When I was new in sobriety, I desperately wanted a pet (god knows why…I couldn’t even take care of myself.)  A lady I lovingly refer to as SATAN (aka: my first temporary sponsor), told me I should get a plant instead and try to keep it alive for awhile.  Actually, her exact words were, “Why don’t you try to nurture something that won’t experience pain when you kill it with your lack of commitment.” YIKES! She was harsh.  Mind you, this same woman interrupted me in the middle of reading a fear list with 256 fears on it by saying, “honey, I’m at work right now.  Open the Big Book to page 256, read it, and then call me back after work and tell me what it said.”

But the lessons of a dead plant (and there were many, many dead plants) are a good reminder for me that things have to be attended to in order to stay healthy, and in my life, that means I need to put my sobriety first.
If your life looked anything like mine when you were new, putting sobriety first was an easy task. I mean let’s face it, there wasn’t a whole lot going on in my world, and there weren’t too many people beating down my door to request my presence.  I used to get up, truck across the valley (San Fernando) to my telemarketing job, put in a few hours there moaning and groaning and complaining about how hard it was to work when you were trying to get sober, and then push off from the office around 2:30, just in time to sit outside Radford hall and smoke cigarettes until Mike M. came along around 3:15 and opened the doors.
I had no idea how important that guy was, or how important it was to keep those doors open for people like me who literally had reached the last house on the block.  But what I learned in those rooms was that no matter how busy or big my life got, I had to keep AA and my sobriety in the middle of it. In other words, it wasn’t about making AA fit into my life. It was about making my life fit around AA.
During the years of my sobriety, I have accomplished this with greater and lesser amounts of success. In sobriety I eventually went back to school. I got married. I had kids. I got a couple of goals, met them, and then got more goals. I traded cigarettes and Dr. Pepper for workouts at the gym and yoga classes. I traded sitting on my porch drinking boxed wine and leaning over my nightstand snorting lines for getting up early and getting to class.  One day I turned around and found myself so busy that I barely had time for the meetings, friends, phone calls and service work that literally saved my life.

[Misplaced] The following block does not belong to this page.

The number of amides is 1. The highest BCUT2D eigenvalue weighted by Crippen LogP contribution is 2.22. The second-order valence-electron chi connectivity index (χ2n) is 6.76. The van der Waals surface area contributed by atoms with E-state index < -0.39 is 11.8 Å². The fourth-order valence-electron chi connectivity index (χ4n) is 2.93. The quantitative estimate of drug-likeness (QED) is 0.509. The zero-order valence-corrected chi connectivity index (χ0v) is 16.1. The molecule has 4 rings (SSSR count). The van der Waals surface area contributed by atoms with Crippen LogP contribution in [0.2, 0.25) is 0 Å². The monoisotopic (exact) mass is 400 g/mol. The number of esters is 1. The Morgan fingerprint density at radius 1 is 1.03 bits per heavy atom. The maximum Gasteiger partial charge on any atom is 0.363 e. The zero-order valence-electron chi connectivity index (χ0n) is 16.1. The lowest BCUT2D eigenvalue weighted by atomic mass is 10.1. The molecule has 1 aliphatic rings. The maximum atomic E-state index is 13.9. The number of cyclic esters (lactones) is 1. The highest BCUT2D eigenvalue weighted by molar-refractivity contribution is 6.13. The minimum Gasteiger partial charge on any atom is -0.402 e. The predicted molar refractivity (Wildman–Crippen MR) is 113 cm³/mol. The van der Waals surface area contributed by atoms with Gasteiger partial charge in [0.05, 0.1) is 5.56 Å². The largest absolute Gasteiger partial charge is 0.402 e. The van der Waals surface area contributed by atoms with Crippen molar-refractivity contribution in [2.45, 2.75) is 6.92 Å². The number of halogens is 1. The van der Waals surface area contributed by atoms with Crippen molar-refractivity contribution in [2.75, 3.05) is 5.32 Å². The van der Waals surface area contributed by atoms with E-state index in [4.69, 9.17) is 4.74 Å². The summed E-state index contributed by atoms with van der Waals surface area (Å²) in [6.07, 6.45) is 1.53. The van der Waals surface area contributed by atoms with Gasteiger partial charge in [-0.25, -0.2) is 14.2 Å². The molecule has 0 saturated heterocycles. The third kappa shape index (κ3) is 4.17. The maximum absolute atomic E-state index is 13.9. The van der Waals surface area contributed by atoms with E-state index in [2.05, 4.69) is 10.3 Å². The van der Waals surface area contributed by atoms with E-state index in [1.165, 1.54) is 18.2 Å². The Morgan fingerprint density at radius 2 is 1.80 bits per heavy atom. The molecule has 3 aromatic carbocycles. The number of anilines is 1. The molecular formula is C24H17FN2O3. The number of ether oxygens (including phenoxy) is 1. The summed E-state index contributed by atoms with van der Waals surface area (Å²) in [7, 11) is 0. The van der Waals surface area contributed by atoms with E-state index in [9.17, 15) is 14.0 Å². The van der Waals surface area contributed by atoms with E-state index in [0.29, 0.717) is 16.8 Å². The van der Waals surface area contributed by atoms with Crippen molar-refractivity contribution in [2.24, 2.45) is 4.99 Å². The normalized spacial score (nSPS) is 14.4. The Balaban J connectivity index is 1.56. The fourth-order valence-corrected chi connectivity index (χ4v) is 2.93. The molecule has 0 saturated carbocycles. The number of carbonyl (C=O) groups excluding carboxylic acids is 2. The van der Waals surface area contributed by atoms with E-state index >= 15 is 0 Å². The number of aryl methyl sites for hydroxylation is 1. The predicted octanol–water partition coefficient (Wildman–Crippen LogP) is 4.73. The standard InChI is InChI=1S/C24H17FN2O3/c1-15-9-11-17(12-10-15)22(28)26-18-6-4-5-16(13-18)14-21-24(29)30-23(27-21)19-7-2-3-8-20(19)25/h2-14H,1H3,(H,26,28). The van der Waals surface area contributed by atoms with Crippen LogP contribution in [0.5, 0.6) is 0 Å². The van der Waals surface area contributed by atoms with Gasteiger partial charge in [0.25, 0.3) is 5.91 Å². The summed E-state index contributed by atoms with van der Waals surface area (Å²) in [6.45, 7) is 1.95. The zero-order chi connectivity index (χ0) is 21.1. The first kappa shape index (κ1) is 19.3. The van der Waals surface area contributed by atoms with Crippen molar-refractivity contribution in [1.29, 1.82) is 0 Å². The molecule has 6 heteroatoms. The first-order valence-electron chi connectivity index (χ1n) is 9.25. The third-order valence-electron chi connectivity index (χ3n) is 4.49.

It’s a tough middle to find.  I believe we get sober to live life outside the rooms of AA.  If all it consisted of was sitting in meetings and patting ouselves on the back for how sober we were staying, I would have died of the apathy.  I like to live large, have the big experience. When I used, I did it in a big way. My sober life is no different.  I’m always pushing the limits of what is physically, mentally, spiritually and emotionally possible for me to achieve. I keep an insane pace, and the truth is, I like it that way.  But if I get too self sufficient, too important, too busy, too accomplished, it’s easy for me to forget my alcoholism..and believe me, it doesn’t forget me.
Like this dead plant, my sobriety can wither up and leave me feeling dry and brittle, with nothing to give.  There may be a flood of abundance and goodness all around me, but when my spiritual condition is one of drought, it’s impossible for the soil of my recovery to accept it, feel it and put it to any good use. I have to stay connected, and each one of us has special ways that we do that. One of the ways I stay connected to my recovery is by writing this blog. It forces me sit down each day and remember that this thing–living a sober life– is the single most important thing I will ever do.   Period. End of story.  I have many dreams in life, but one purpose: to stay sober and to help another alcoholic achieve sobriety.